In the three months to July 2019, the quantity bought in retail sales increased by 0.5% when compared with the previous three months, with online accounting for 19.9% of total retailing compared with 18.9% in June 2019, with an overall growth of 12.7% when compared with the same month a year earlier.
It was also a good quarter for department stores, seeing growth for the first time this year with a month-on-month growth of 1.6%; this was following six consecutive months of decline. Food stores and fuel stores logged a decline.
So finds the latest quarterly figures from the Office for National Statistics (ONS), which also reported that year-on-year growth in the quantity bought increased by 3.3% in July 2019, with food stores being the only main sector reporting a fall at negative 0.5%.
This, believes the ONS, shows that the general long-term trend is one of growth. The three-month on three-month growth rate shows that in recent months sales have continued to grow for both the amount spent and the quantity bought, from September 2018 to July 2019.
Non-store retailing has a weight of 10.3% to total retail and, with strong year-on-year and month-on-month growth rates, has contributed the most to the overall growth in July 2019. The month-on-month growth of 6.9% is the largest growth since 9.2% in May 2016. Anecdotal evidence suggests that there were a range of promotions in July 2019 from non-store retailers, which boosted sales.
In contrast, despite its large weight of 38.5%, food stores reported a fall on the year at negative 0.5%, the biggest decline since March 2018. This is compared with a strong growth of 3.6% in July 2018. Food stores were also flat on the month after a small growth of 0.1% reported in June 2019.
Commenting on the results, Philipp Gutzwiller, head of retail at Lloyds Bank Commercial Banking, says: “The retail sector continues to defy expectations and show further growth on the back of a generally positive first half of the year. The falling pound has in no doubt benefitted retailers in the short-term, with more Brits staying at home this summer and potentially spending their increase in real-term wages on fashion and home improvement. However, many businesses – including food retailers – will be wary of the inevitable impact on prices further down the line. We’ve seen both high-end and discounter brands that mix physical and online offers post healthy half-year updates in recent weeks, highlighting that there is plenty of opportunity to prosper for those with the right model.”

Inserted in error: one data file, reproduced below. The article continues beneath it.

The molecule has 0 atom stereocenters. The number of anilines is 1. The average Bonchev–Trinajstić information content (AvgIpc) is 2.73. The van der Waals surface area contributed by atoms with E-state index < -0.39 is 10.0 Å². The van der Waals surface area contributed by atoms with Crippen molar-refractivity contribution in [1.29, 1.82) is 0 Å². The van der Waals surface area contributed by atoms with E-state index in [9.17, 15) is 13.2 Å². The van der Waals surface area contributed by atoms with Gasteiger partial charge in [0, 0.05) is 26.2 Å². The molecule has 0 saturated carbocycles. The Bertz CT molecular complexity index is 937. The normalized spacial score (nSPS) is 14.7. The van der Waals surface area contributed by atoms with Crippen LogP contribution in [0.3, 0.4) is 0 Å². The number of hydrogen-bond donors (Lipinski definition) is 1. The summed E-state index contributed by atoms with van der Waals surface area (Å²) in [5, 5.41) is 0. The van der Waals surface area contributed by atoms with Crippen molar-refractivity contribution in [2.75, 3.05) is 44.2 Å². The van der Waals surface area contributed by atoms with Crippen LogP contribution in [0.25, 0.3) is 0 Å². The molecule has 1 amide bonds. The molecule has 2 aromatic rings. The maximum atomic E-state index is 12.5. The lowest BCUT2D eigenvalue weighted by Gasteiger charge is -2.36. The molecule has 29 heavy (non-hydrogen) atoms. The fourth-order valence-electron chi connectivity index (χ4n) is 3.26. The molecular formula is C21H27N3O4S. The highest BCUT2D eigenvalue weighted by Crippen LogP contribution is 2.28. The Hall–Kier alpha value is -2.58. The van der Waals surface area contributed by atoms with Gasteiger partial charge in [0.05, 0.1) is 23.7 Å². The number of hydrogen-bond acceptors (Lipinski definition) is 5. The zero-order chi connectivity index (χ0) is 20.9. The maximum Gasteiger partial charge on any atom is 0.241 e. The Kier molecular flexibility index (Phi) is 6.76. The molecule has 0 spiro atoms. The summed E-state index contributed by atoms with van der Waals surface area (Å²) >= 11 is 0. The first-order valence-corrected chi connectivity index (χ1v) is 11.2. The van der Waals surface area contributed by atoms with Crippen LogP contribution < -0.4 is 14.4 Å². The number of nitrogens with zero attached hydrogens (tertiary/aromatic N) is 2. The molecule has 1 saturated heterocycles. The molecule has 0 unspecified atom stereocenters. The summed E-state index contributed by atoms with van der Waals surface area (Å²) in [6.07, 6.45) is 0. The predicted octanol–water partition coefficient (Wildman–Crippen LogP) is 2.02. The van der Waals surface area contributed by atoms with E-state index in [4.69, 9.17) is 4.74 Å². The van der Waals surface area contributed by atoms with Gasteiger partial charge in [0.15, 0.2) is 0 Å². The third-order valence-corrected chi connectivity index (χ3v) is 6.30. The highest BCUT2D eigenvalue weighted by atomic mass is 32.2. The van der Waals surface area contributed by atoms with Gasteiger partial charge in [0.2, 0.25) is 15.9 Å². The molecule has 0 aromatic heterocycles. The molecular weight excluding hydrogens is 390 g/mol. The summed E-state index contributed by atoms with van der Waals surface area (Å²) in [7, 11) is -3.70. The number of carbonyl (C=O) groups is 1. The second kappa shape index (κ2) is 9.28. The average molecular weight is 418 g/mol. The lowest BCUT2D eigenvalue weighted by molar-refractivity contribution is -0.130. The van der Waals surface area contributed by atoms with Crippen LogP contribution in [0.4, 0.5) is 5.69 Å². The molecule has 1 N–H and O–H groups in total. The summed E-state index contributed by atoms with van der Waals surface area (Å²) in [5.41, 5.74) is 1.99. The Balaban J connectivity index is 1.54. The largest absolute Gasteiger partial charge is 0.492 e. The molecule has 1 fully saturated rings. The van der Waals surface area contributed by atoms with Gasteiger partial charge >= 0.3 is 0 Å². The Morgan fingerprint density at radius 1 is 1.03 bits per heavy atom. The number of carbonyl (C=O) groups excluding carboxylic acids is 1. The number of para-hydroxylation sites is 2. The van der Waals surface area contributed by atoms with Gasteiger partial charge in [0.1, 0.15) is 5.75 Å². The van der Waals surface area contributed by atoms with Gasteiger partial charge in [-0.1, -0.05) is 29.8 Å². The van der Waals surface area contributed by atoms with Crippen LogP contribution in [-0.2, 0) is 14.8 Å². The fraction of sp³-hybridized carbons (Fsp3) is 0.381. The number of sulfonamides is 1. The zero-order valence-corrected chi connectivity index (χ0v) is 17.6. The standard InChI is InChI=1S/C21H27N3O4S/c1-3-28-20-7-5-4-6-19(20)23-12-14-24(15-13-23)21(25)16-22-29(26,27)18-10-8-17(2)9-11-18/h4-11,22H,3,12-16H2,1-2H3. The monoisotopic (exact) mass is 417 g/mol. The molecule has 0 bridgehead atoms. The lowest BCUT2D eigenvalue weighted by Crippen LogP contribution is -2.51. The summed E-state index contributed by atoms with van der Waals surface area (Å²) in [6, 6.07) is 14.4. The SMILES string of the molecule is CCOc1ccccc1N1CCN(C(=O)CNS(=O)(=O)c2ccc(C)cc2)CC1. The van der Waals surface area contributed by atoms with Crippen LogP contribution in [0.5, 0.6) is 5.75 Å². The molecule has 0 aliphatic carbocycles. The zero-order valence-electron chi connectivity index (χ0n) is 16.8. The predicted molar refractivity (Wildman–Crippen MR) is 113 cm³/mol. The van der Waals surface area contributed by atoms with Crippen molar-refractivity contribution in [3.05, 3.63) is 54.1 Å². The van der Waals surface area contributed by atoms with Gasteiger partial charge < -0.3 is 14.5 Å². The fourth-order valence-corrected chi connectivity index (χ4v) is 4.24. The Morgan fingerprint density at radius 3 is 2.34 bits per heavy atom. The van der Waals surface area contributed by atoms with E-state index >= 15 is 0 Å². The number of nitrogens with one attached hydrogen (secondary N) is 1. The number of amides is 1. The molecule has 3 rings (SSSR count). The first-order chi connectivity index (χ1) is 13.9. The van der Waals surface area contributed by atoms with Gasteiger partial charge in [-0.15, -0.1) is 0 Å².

Hugh Fletcher, global head of consultancy and innovation at Wunderman Thompson Commerce adds: “While July saw an uptick in sales, the growth of online year-on-year is staggering; now having almost a fifth of the retail market. We expect this figure only to rise over the coming months and years, as 48% of UK consumers have already said they intend to increase their use of digital shopping channels. Shopping trends are clearly shifting and UK consumers are increasingly shunning the high-street in favour of online platforms, which offer the immediacy now expected by shoppers.”
Paul Kirkland, Retail & Hospitality Director at Fujitsu UK agrees: “The latest ONS results show that UK sales have been a mixed bag; while sales have grown in some areas, there has been a serious decline in overall sales year-on-year. What’s clear is that retailers have developed a dependence on calendar dates and in-store sales to bolster revenue, such as last year’s World Cup. The absence of an equivalent event this year means that shoppers are feeling the impact of the UK’s political and economic uncertainty. Retailers must begin viewing their stores as a platform for discovery, engagement, experience, and interaction if they are to achieve sustainable revenue. Modern consumers don’t simply expect to be sold a product, they want their retail experience to give them a sense of belonging and personalisation.”
Kirkland continues: “Technology is providing solutions here; whether it’s using augmented and virtual reality to immerse people in an engaging experience or leveraging predictive analytics to build a responsive and speedy delivery network. Retailers also need to give their store colleagues more autonomy to make better business decisions, in turn enhancing the customer experience. Whether that’s being able to choose a bespoke store stock, ensuring that stock is available via the right channels or better using data to drive personalisation. These investments in technology and in-store expertise will bring consumers back into stores and drive long-term sales. It’s no surprise that the retailers who are continuing to thrive during this difficult period are the ones who are continuing to be customer obsessed and combining a digital technology strategy with putting the colleague first.”
Fletcher agrees: “A shift towards a strong digital strategy is the first step in combatting the decline in the high-street but retailers must increasingly test and embrace innovative technologies such as artificial intelligence, virtual reality changing rooms and Zero UI (the move away from physical interactions in favour of sound, movement and other senses). These are just a few examples of the latest digital trends that will continue to impact and evolve the industry. As consumers shift online, retailers must too embrace the change in shopping habits and feed consumers’ desire for convenient online shopping or face the dark prospect of poor sales, profit slumps and sluggish growth.”